It’s not every day that your work takes you to a film set. Yet, that’s where half a dozen of the Diversity team found themselves last week as our latest video production project reached the filming stage.
We’re currently working on the relaunch of a client’s brand and website. The project involves everything from SEO research and creating a new brand proposition, to wireframing and designing the brand-new website.
As part of the content strategy, we want the new website to be the go-to place for tips and advice. While we’ll answer some common questions through blogs and ‘how to’ articles, we also want to create a range of videos which provide useful insights and advice.
Having undertaken loads of research into the most common types of question (including a lot of SEO and keyword research) we came up with a list of video titles. We then created video storyboards and scripts.
Our aim is to give these videos some personality, by creating very relateable home environments and situations. We also want to make the videos more than just a ‘how to’ explanation. We want to create little stories which contain all the key information and advice, but in a way that is more engaging with our client’s audience.
Having created the storyboards and scripts, we then cast our ‘Lisa’ character. Lisa’s job is to be the new face of the brand, so it had to be someone friendly and kind and whose advice you’d trust. Having met and chatted to a range of great people, we eventually chose Katie who became the first piece in the jigsaw.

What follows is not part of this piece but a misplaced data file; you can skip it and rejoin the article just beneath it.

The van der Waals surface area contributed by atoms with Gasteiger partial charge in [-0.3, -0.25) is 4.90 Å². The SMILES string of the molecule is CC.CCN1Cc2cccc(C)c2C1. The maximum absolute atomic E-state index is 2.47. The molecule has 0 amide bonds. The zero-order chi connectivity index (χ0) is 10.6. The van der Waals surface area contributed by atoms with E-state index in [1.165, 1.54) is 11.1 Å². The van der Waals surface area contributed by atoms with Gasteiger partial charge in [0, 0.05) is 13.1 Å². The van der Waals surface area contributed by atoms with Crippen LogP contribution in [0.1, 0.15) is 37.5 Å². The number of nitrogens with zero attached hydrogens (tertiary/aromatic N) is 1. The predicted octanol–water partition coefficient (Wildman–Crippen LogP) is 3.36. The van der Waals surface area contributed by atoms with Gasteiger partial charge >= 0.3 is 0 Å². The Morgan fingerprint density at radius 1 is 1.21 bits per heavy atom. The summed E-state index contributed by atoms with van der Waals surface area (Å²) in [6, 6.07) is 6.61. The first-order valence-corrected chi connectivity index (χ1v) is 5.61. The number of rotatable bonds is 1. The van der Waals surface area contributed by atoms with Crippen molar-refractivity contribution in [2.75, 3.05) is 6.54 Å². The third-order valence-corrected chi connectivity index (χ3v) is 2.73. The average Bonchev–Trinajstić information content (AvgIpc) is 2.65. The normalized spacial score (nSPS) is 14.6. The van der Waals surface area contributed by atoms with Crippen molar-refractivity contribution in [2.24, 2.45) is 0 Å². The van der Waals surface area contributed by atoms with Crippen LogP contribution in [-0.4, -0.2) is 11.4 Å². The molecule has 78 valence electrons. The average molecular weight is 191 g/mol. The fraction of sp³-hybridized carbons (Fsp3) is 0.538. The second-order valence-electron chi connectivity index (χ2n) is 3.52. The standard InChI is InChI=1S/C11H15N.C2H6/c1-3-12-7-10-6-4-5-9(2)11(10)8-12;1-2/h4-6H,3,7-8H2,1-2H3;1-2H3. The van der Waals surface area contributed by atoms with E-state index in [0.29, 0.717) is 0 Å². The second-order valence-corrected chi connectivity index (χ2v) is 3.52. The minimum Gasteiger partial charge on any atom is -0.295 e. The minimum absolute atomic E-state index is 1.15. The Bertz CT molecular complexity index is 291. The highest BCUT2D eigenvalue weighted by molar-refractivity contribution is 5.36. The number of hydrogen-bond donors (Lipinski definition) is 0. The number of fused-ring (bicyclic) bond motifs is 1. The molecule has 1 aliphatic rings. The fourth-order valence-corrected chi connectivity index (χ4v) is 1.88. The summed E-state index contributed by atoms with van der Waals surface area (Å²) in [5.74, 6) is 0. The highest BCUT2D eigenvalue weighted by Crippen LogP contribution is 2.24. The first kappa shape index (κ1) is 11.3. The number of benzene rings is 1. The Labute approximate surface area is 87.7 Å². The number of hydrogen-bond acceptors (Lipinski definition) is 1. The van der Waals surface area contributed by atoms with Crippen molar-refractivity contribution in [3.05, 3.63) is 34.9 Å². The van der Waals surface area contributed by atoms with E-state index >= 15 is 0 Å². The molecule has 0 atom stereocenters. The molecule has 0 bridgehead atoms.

The rest of the pieces involved a location, props and both animal and human extras to play the ‘parts’ needed in the videos. A colleague’s partly-built new home gave us a blank canvas to create a couple of sets. Other colleagues brought along their dogs, children and props to feature in the filming. This is Toto, the rescue pug…
Never work with children or animals (!)
It was an early start as the camera and sound crew set up on a scorching hot Monday. The first day of filming involved both toddlers and dogs and so there was plenty to get through. Of course, making dogs and toddlers do exactly what you want on cue isn’t that straightforward – never work with children or animals! However, as the day went on we got more and more of the shots in the can.
With ten videos to film over three days there was plenty of time pressure and shoots did run into the evening once or twice. However, with a production team keeping everyone fed and watered (and ensuring that all the necessary people/animals/props were where they should be) the whole three-day shoot went really smoothly. By the end the video team had captured all the footage they need.
Estimates suggest that video will account for 80% of internet traffic by 2020. Our skills in scripts, storyboards and video production is likely to be critical to our clients… although perhaps we’ll leave dogs out of the scenes next time!